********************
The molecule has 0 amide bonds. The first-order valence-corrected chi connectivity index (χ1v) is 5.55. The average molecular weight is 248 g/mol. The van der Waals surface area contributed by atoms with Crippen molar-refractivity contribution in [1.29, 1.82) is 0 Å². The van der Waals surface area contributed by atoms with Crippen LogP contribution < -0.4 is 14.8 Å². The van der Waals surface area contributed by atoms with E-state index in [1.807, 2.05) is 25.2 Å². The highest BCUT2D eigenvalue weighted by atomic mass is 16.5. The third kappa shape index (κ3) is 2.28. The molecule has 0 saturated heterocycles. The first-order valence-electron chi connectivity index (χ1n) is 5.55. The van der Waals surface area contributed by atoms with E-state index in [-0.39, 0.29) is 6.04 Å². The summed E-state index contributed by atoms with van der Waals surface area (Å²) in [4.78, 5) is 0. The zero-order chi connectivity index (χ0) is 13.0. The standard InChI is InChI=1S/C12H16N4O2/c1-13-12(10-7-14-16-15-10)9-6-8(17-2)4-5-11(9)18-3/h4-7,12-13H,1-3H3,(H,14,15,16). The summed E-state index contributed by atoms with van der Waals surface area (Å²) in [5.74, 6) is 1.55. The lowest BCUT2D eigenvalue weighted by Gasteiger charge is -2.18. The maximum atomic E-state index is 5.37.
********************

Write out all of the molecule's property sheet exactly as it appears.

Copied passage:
The molecule has 0 amide bonds. The first-order valence-corrected chi connectivity index (χ1v) is 5.55. The average molecular weight is 248 g/mol. The van der Waals surface area contributed by atoms with Crippen molar-refractivity contribution in [1.29, 1.82) is 0 Å². The van der Waals surface area contributed by atoms with Crippen LogP contribution < -0.4 is 14.8 Å². The van der Waals surface area contributed by atoms with E-state index in [1.807, 2.05) is 25.2 Å². The highest BCUT2D eigenvalue weighted by atomic mass is 16.5. The third kappa shape index (κ3) is 2.28. The molecule has 0 saturated heterocycles. The first-order valence-electron chi connectivity index (χ1n) is 5.55. The van der Waals surface area contributed by atoms with E-state index in [-0.39, 0.29) is 6.04 Å². The summed E-state index contributed by atoms with van der Waals surface area (Å²) in [4.78, 5) is 0. The zero-order chi connectivity index (χ0) is 13.0. The standard InChI is InChI=1S/C12H16N4O2/c1-13-12(10-7-14-16-15-10)9-6-8(17-2)4-5-11(9)18-3/h4-7,12-13H,1-3H3,(H,14,15,16). The summed E-state index contributed by atoms with van der Waals surface area (Å²) in [5.74, 6) is 1.55. The lowest BCUT2D eigenvalue weighted by Gasteiger charge is -2.18. The maximum atomic E-state index is 5.37.